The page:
Frantz Review

I find it something of an annoyance that I am unable to watch more foreign language films in the cinema. Over the past year, I have only been able to see 4 films not in English in the cinema and, whenever I can, I try to broaden my horizons. So, when I heard about Frantz, especially considering the subject matter, I wanted to see it, and thankfully I was able to, and I have to say this is a film that is definitely worth seeing in the cinema.

The film focuses on Anna, a young woman living in post-World War 1 Germany, whose fiancee, Frantz, died during the war. One day, Anna sees a mysterious Frenchman visit the grave. The man, Adrien, later visit Anna and Frantz’ parents, claiming to be a friend of Frantz’ from before the war, however, there is something about Adrien’s story that he is hiding from Anna. Now there are a lot of great elements of mystery in the film when we see the interactions between Anna and Adrien in Germany due to some of the holes in Adrien’s story, as well as why he came to Germany in the first place, but what I want to talk about more are some of the themes in the film, in particular the nationalism at play. Throughout the scenes in Germany, we see many of the villagers react with disgust to Adrien’s mere presence, through a mixture of anger with the French due to the deaths of people from the village during the war, along with resentment over Germany losing the war, with some people unable to come to terms with the fact that Germany surrendered. This nature of the people even extends to goods in the shops being identified as German, even though they are French, to avoid being boycotted, with the attitudes of everyone in the village helping to explain the attitude that led to the rise of Hitler. This sense of nationalism is also seen later on in the film in scenes where Anna goes to France, with Anna being given looks of disgust on the train when the other passengers reveal she’s German. Most effectively, there is a scene where Anna is in a cafe when a group of soldiers walk in, and all of the other patrons sing La Marseillaise, in a direct parallel to earlier in the film when a group of people in a German bar start singing the German national anthem. There are also interesting elements concerning the power of comforting lies, the way in which nostalgia can cloud memories and create unrealistic expectations and how embellishment of certain ideas can be comforting.

Performance wise, Paula Beer is the main standout of the film as Anna. The way in which she reacts to the appearance of Adrien in the village feels believable, as is her overall demeanor following the death of Frantz in the war, but it’s in the second half of the film where Beer shines. I won’t spoil it here, but Beer has to do a very careful balancing act regarding the true nature of Adrien and how it relates to Frantz’ parents, especially in the scenes where Anna goes to France. An incredible performance is also seen from Pierre Niney as Adrien. I can’t really go into much detail here as it would spoil the film but I will say that Niney gives a very sympathetic performance, alongside showing that Adrien is clearly hiding something, and there is some great depth for the character in the second half of the film. Strong performances are also seen from Ernst Stönzer as Frantz’ dad, effectively showing his transition away from blaming all Frenchmen for the death of his son, and Marie Gruber as Frantz’ mum, who is overcome with joy over being able to relive moments with her son through Adrien.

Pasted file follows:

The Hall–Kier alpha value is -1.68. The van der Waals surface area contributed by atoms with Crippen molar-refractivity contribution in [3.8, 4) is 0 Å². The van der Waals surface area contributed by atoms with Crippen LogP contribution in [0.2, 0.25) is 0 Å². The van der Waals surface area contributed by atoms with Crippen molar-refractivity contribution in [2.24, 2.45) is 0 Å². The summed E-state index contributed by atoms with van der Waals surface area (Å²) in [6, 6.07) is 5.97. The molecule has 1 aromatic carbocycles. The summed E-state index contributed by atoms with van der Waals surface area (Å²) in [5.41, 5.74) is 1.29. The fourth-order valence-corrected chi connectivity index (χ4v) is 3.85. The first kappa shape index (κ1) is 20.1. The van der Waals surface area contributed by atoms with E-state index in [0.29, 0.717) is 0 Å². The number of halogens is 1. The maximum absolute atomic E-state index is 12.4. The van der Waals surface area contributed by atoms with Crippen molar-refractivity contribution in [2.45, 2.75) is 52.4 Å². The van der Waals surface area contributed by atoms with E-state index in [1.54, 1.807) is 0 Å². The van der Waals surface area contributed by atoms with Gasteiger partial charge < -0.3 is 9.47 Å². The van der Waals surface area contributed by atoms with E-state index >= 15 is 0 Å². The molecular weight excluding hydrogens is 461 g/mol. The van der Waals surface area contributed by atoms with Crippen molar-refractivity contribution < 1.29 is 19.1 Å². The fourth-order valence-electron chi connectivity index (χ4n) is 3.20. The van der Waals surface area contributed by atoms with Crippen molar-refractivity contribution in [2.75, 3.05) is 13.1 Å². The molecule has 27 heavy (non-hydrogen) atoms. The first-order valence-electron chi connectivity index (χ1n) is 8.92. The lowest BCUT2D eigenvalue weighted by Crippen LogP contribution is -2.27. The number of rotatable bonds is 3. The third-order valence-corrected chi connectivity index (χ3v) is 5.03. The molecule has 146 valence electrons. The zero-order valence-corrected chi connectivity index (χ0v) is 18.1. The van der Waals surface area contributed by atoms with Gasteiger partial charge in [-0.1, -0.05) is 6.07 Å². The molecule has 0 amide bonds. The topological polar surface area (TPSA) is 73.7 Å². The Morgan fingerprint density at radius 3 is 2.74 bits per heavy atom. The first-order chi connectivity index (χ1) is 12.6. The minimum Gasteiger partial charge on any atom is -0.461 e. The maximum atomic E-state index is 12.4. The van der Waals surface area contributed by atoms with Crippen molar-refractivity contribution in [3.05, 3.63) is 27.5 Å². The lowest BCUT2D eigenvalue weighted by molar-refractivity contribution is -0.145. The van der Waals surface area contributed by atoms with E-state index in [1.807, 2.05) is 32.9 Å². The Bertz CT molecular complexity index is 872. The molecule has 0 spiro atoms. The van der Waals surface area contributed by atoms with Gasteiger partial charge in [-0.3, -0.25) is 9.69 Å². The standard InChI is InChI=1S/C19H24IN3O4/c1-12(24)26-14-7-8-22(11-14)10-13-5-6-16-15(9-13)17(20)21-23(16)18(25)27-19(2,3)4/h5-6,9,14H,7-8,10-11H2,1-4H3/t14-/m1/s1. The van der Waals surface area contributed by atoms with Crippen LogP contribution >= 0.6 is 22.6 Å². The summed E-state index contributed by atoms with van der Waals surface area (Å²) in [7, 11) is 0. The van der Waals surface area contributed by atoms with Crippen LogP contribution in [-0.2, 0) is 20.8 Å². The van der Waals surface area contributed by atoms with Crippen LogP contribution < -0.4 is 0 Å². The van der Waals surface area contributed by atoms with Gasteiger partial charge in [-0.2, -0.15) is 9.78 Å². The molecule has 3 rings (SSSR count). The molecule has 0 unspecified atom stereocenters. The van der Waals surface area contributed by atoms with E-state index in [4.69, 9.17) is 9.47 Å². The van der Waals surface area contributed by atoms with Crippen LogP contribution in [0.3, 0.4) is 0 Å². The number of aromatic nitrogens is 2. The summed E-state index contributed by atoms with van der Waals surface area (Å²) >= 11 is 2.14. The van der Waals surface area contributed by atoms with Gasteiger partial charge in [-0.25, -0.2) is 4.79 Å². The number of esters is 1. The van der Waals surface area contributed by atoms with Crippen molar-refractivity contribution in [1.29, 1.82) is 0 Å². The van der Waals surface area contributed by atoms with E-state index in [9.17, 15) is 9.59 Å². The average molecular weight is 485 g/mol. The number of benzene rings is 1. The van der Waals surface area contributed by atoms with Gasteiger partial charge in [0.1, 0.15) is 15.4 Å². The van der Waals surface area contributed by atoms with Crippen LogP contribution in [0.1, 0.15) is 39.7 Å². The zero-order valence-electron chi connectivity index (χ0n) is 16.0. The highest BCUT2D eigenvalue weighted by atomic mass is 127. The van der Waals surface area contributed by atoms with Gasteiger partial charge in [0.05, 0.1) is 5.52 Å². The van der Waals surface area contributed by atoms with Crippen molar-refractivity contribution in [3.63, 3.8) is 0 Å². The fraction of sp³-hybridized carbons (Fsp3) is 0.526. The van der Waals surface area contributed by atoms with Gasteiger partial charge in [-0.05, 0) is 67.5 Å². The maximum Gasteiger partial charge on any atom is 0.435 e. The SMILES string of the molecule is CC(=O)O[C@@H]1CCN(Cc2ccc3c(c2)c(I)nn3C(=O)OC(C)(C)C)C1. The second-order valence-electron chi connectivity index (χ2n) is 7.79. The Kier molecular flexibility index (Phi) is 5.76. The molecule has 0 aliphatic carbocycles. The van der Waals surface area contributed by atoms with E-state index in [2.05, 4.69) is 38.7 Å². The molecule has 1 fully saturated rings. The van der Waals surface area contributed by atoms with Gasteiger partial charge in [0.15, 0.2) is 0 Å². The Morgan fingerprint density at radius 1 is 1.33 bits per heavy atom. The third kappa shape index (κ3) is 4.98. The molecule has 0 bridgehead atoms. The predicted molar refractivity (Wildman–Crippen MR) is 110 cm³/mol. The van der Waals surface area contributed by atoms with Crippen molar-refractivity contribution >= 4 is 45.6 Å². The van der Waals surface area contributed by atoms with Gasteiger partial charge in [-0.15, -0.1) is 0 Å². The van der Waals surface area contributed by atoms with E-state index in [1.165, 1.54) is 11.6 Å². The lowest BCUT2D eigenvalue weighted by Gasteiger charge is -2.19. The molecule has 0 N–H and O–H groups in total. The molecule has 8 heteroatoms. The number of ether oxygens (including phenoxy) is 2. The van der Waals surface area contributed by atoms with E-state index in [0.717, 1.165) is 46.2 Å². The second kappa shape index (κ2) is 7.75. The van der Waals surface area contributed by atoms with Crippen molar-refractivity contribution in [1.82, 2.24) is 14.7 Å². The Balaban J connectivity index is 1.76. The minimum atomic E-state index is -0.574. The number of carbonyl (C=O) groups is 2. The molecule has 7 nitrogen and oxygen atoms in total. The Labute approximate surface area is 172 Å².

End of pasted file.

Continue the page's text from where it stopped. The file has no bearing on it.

On a technical level, Frantz is very impressive. The production and costume design does a stellar  job of evoking the feel of Germany and France in 1919, showing indications of how the war impacted the areas, with the costume design for Anna in particular helping to convey her character development effectively. The main area where the film succeeds technically though is with its cinematography and use of colour. Most of the film is in black and white but, for a few moments, the film transitions into full colour to reflect an increase in the tenderness of the film. The way this transition from black and white to colour is handled is excellent, the gradual nature of it reflecting how the positive emotions of the characters are coming to the surface and the contrast between the black and white and colour scenes does a great job at putting you in the mindset of the characters. What also works is how sudden the transition back to black and white is. Whilst the transitions to colour are gradual, the shift back is a sudden cut whenever the tenderness of a scene is broken by the reality of the situation around them and the overall nature of the characters. This is also a reason why I think the scenes in France don’t work quite as well as the scenes in Germany as, whilst staying in black and white for this part of the film does a good job at highlighting the damage the war did in France, as well as showing how the idealised nature of Frantz’ time in Paris pre-war has been destroyed, there are a few moments where the transition into colour would have helped make some scenes more powerful but, following Anna arriving in Paris, it’s only at the very end of the film that this technique is repeated again.

Overall, Frantz is a very powerful and thought provoking film looking both at the way in which people can be brought together through grief, as represented through Anna and Adrien, aided by excellent chemistry between Beer and Niney, as well as the wider damage that war can do to society beyond the physical destruction. Ideas of the comforting lie are effectively utilised and the excellent cinematography, particularly the use of colour, adds to the whole theme of nostalgia and comfort. The scenes in Paris aren’t quite as strong as the scenes in Germany, but this is still a very effective film.

My Rating: 4.5/5

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